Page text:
There was a sudden bang behind her, which broke the spell, and she turned her head. There, framed in the doorway, was a familiar figure, long grey-blue coat flapping, boots planted firmly on the ground, arms braced against the door frame, blond bob blown about by the wind.
‘ACE! WHEN I SAY RUN, RUN!’ she shouted into the tornado . . . ‘RUUUN!’
Ace didn’t need any more prompting. The creature had now grown almost as tall as the ceiling and the tornado was getting larger and more furious, as though it was about to whip her up into it. She darted towards the door, struggling against the swirl of the wind pulling at her heels. The science teacher held out a hand which Ace caught, and she was dragged into the corridor, just as the teacher threw something from one of her bottomless pockets into the room, before slamming the door behind them.
There was a sizzling sound and then a pop and then all went quiet.
‘And that, my dear Ace, is the end of that!’ The teacher beamed, her brown eyes twinkling.
‘What the heck?’ said Ace. ‘End of what, exactly?’
‘Although, strictly speaking,’ the teacher went on, ‘it’s actually the beginning. Of everything. Of the future you. Or is it the past? It’s so confusing sometimes. Time is a many-splendoured thing when you really stop and take a look.’
‘But hang on, what about that . . . thing in there? And the wind and everything? And what’s happened to Mr Michaels?’
The teacher took a deep breath. ‘Last things first. Thirdly, Mr Michaels is right now boring the socks off Class 7B with a general knowledge quiz. Secondly, the wind and stuff was a mini time storm conjured up by an old acquaintance of mine and easily got rid of by the temporal retrorsus manipulator I threw at it (I knew that would come in handy one day). And firstly, that poor creature was definitely nothing to do with Mr Michaels – though it was using a clone of his body which must have been very uncomfy; tight and itchy, I imagine, for a Charvalian . . .’
She paused for breath. Ace’s mouth remained open but of words there was no sign.
‘Anyway. You don’t need to worry about any of it. Your bit happens later; we’re not quite ready for you yet. Or me, come to think of it. Well, me as I am now. It’s complicated.’
‘You’re telling me . . .’ Ace croaked.
‘Thing is, Ace,’ continued the teacher, getting more serious now and putting both hands firmly on Ace’s shoulders, ‘you will have a part to play, a very important part. And although I have to go now, I promise you, cross my hearts and hope to die, we will meet again. It won’t be me . . . well, it will be, but you won’t see this particular me till you’re really quite old. Old compared to now, I mean, not old old, but you know what I mean . . .’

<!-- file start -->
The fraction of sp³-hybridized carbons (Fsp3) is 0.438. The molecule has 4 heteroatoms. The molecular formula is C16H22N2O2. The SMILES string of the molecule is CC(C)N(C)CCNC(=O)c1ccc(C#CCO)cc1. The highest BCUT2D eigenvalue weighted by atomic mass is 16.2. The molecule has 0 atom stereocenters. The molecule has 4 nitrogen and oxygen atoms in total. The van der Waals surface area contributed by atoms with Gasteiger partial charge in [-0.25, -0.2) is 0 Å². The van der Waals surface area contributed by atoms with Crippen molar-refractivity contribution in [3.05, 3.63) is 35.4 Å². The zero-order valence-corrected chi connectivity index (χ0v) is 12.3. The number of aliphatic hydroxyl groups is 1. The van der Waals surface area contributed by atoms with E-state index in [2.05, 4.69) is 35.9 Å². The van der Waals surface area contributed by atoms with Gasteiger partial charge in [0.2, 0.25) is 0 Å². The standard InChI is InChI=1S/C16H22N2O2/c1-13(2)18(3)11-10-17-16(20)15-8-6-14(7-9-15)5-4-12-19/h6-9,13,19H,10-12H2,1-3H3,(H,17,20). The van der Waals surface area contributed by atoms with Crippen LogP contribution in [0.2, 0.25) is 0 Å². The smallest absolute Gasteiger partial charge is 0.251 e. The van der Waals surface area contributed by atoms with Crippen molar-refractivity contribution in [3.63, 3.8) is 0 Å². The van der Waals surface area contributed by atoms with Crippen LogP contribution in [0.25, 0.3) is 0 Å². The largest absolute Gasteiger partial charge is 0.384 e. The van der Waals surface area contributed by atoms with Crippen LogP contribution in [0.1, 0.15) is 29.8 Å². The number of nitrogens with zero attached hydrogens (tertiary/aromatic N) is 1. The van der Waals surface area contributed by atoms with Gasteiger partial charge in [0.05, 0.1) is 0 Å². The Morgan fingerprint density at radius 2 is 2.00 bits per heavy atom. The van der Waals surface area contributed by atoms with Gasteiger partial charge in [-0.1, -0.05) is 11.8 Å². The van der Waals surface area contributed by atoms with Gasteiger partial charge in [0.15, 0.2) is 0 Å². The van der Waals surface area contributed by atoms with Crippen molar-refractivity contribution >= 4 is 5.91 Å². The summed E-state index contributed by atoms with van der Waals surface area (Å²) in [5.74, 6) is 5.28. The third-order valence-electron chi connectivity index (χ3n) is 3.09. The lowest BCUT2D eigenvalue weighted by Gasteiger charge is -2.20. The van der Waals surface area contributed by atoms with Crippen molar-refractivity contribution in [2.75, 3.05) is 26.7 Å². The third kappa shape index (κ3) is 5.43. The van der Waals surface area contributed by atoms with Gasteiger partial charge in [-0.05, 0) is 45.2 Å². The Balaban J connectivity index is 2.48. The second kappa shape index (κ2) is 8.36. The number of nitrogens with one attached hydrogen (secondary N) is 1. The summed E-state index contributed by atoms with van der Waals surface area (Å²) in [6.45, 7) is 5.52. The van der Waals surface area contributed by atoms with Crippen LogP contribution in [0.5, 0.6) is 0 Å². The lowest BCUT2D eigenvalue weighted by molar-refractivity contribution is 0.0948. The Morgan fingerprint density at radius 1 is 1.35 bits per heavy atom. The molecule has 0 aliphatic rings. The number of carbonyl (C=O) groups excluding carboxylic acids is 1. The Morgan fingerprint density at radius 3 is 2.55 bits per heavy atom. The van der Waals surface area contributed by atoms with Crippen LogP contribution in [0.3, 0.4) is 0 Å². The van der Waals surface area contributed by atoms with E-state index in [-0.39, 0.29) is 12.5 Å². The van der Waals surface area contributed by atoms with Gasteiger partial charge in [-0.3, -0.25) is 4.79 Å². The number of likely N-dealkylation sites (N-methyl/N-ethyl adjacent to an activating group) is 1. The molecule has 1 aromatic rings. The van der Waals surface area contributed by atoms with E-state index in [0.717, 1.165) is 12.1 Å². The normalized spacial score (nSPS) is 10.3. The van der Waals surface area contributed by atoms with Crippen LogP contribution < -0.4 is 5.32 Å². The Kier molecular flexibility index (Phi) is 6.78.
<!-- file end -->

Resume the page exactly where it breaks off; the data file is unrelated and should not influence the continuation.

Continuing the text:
‘I have no idea what you mean!’ exclaimed Ace. ‘You are making no sense and I don’t understand any of it.’
The teacher smiled kindly into Ace’s eyes and suddenly looked very ancient, very wise and very tired.
‘I have to go now,’ she sighed, ‘and you won’t be seeing me here again. But I want you to promise me that you will stay as brilliant as you are, always ask questions, always go for it. Because you are an ace human being and you are going to have a life beyond your wildest dreams. Now, I’m so sorry I have to do this. You’re not going to remember any of this, but there is a really good reason and it will all work out in the end. It always does.’
As Ace opened her mouth to remonstrate, the teacher swiftly placed her hands on either side of Ace’s head, and all at once she felt a warm peace running through her whole body, rather like drinking hot chocolate on a frosty day . . . but even better.
And suddenly there she was, standing in the empty corridor outside Mr Michaels’ office, wondering what on earth she was doing. From the end of the corridor came a shout.
‘Ace! There you are! We’ve been looking everywhere for you. Manesha thought you must have bunked off gym cos of your “you know what”, but you weren’t in the sick room . . .’
Derek chattered on as they walked together back to the classroom block.
‘Fancy coming to the club tonight? There’s a new bloke in charge, apparently, and he’s doing some self-defence stuff. Doesn’t sound too shabby.’
There was something nagging in the back of Ace’s brain.
Something she had been meaning to ask Derek, but she couldn’t for the life of her remember what it was.
‘Sure,’ she replied, ‘don’t see why not. After all, a girl’s got to be prepared for anything these days.’
Get the full collection of Doctor Who: Origin Stories here.